Every Man His Own Gardener: Being a New, and Much More Complete, Gardener's Kalendar Than Any One Hitherto Published. ... By Thomas Mawe. ... and Other Gardeners

W. Griffin, 1767 - 404 Seiten
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Seite 210 - ... manner, that they naturally grow into at this season, it would not only prove detrimental, in a great degree, to the trees, but would also very much retard the growth and ripening of their fruit.
Seite 259 - ... into the wood, drawing it under the bud, and cut the -piece off across the shoot; then immediately let that part of the wood which was cut off with the bud be separated from it, which may be readily done with the knife, by placing the point of it between the bark and wood at one end, and, holding the bark in one hand, pull off the woody part with the other, which will readily come from the bark, if the tree from which it was taken be in a vigorous condition.
Seite 75 - There should be some both of the salmon and short-top kinds, sown at three different times this month ; that is, at the beginning, middle, and latter end ; by which means there will be a due succession of young radishes for the table. Let this seed be sown now, in an open compartment, observing the same method as in February, page 123.
Seite 23 - Draw a small circle with your finger, about four or five inches diameter ; in the middle plant one root, and plant three or four round the edge of the circle : about eighteen inches or two or three feet farther, make another circle, and plant the roots as above ; and so proceed to the end of the border, &c ; or may vary the patches, in having some near the edge, and others more towards the middle: observing...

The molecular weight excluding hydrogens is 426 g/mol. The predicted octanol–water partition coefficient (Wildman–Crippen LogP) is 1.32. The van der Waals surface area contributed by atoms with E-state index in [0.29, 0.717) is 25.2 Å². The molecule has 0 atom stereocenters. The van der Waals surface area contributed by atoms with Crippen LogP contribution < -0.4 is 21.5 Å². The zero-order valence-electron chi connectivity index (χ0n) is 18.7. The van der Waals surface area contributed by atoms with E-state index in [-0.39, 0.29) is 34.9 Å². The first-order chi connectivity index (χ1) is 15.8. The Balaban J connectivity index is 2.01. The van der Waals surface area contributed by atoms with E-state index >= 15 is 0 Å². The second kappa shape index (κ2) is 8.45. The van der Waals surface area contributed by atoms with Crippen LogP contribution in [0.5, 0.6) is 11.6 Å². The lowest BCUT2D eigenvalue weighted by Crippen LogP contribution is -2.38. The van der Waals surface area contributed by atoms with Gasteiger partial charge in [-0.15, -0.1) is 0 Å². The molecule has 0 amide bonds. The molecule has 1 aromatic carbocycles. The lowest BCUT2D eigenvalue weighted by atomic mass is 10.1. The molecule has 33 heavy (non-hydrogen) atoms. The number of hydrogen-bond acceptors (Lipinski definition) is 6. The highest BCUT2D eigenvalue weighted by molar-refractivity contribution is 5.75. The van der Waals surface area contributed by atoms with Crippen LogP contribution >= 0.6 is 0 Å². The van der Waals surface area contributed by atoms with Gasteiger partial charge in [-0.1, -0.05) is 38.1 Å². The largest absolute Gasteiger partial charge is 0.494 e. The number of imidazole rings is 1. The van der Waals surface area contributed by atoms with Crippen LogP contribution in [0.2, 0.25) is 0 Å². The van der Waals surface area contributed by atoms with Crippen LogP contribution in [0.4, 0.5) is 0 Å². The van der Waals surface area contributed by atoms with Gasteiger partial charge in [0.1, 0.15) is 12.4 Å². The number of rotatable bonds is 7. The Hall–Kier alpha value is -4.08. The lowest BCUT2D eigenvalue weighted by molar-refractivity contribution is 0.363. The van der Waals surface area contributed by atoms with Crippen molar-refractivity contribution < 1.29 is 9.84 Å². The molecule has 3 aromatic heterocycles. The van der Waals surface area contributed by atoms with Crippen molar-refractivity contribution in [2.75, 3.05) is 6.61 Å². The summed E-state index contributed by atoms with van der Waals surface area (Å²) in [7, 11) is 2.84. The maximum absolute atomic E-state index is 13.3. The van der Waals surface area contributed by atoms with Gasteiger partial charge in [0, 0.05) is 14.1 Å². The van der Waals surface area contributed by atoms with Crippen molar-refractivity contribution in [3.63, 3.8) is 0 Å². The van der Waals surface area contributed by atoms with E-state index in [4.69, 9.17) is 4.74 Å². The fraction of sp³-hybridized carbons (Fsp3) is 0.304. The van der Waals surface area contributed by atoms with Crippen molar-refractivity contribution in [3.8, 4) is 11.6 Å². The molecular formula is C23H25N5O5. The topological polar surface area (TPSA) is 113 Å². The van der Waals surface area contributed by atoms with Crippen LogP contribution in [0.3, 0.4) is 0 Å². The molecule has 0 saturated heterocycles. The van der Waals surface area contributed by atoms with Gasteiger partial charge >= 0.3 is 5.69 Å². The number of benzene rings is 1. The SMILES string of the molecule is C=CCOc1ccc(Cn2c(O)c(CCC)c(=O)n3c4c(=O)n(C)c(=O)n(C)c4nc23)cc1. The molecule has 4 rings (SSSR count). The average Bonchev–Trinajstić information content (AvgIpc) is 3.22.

Seite 71 - ... according to the temperature of the weather. Refresh them now and then with water ; let this be given very moderately, and in a mild sunny day ; the best time for doing this is from ten to two o'clock. Cover the glasses with mats every...
Seite 74 - Or some of the cos kinds particularly, may be sown thinly among the crops of carrots, parsneps, leeks, &c. some for transplanting, and others to remain for full growth. In sowing lettuce, it is of much importance to have...
Seite 280 - Water them as soon as planted, and in dry weather let the waterings be repeated once every two or three days until the plants have taken root.
Seite 254 - ... by taking the glasses quite off in the morning, but cover again every night. When the weather is extremely wet, keep the lights on ; but, at the same time, if mild weather, let the glasses be raised two or three inches or more behind, or in front, to admit a large share of fresh air to the plants. When dead leaves at any time appear upon the plants, let them be taken off, and keep them perfectly clear from weeds. Where cauliflowers were not pricked in frames, etc., or potted up as directed last...
Seite 82 - ... the plants, let them be planted in rows, about six inches apart, and five or six inches asunder in the rows ; let them have immediately a tolerable watering, to settle the earth close about their roots.

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